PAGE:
What's going on with Obama?

NEW JERSEY - From the minute Obama opened his mouth at the start of the first presidential debate and announced that "the most important" point he wanted to make that night was that it was the very day of his and Michelle's wedding anniversary - the most important point! - you knew he was doomed. Here was the president of the United States, the commander-in-chief, the most powerful man in the world, acting as though this was not an election in which everything was at stake. Here he was, kidding around, as if he was on one of the late-night comedy shows he's fond of visiting, and not about to lock horns with the most aggressive challenger of his political career.

Lee Siegel,

07 de outubro de 2012 | 01h00

Romney, on the other hand, knew exactly what was at stake. Congratulating Obama with a subtle yet perceptible undercurrent of distaste, he said "I'm sure this was the most romantic place you could imagine, here with me." The irony and contempt were biting. Yet Romney's awareness of the urgency of the occasion, contrasted with Obama's flippancy, was invigorating. It drove home, with dramatic intensity, the point Romney has being trying to make. Obama is aloof, disengaged, indifferent to the country's pain.

Of course, for anyone following the two campaigns, the absurdity of that argument is clear. Obama brought the country back from the brink of economic disaster, relieved the burden on the middle class, passed revolutionary new healthcare laws, ended the catastrophic war in Iraq, and killed Bin Laden. But at a moment when appearances matter more than they ever have in American politics, Romney managed to turn those facts on their head and run away with the debate into an Alice-in-Wonderland rabbit hole.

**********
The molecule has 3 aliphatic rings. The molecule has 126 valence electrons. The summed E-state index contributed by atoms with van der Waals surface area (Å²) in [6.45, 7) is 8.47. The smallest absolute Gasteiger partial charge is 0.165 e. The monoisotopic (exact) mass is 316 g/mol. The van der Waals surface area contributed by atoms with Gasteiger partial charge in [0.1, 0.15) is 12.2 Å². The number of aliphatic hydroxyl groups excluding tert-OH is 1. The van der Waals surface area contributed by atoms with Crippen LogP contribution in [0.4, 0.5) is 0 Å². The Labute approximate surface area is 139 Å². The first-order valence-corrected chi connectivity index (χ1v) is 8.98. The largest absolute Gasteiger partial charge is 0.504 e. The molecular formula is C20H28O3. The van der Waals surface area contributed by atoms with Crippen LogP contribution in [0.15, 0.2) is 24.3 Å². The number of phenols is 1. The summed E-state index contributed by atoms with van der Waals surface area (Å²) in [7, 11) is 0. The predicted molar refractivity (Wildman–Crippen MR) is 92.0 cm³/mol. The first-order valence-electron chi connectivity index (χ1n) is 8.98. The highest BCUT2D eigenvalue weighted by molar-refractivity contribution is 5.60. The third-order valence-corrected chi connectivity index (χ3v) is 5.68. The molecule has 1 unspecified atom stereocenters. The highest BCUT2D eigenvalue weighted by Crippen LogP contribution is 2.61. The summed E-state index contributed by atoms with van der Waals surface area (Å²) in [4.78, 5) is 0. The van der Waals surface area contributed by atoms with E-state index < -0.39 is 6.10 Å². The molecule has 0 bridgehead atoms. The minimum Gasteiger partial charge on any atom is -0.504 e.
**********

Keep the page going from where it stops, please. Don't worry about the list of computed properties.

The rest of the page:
Thirty years ago, in graduate school, I used to yawn and roll my eyes as I heard pretentious graduate students throw around the latest theoretical platitudes: there are no facts, truth is relative, reality is composed of manipulable layers of simulacra, whoever has the strongest narrative wins. But, now, that has all come true.

Nothing either of the candidates says can convince anyone of anything. If X says Y, then the very fact that X says it means he's lying. If X lies, and Z exposes his lies, then it's obvious that X is telling the truth since Z called him a liar. Everyone is so jaded, so cynical, so weary of the democratic process of competitive campaigning that no one believes any positive assertion of the truth. The only claims that have any value are the ones made with a negative energy. Assertions such as, "We are on the right path; we are doing better than we were; things are looking up" pale in comparison with accusations such as, "We are marching toward hell; we have lost our way; we are being betrayed by our leaders." People mistrust anything that can be seen through. You cannot see through a negative. A negative has the advantage of seeming to have seen through everything already.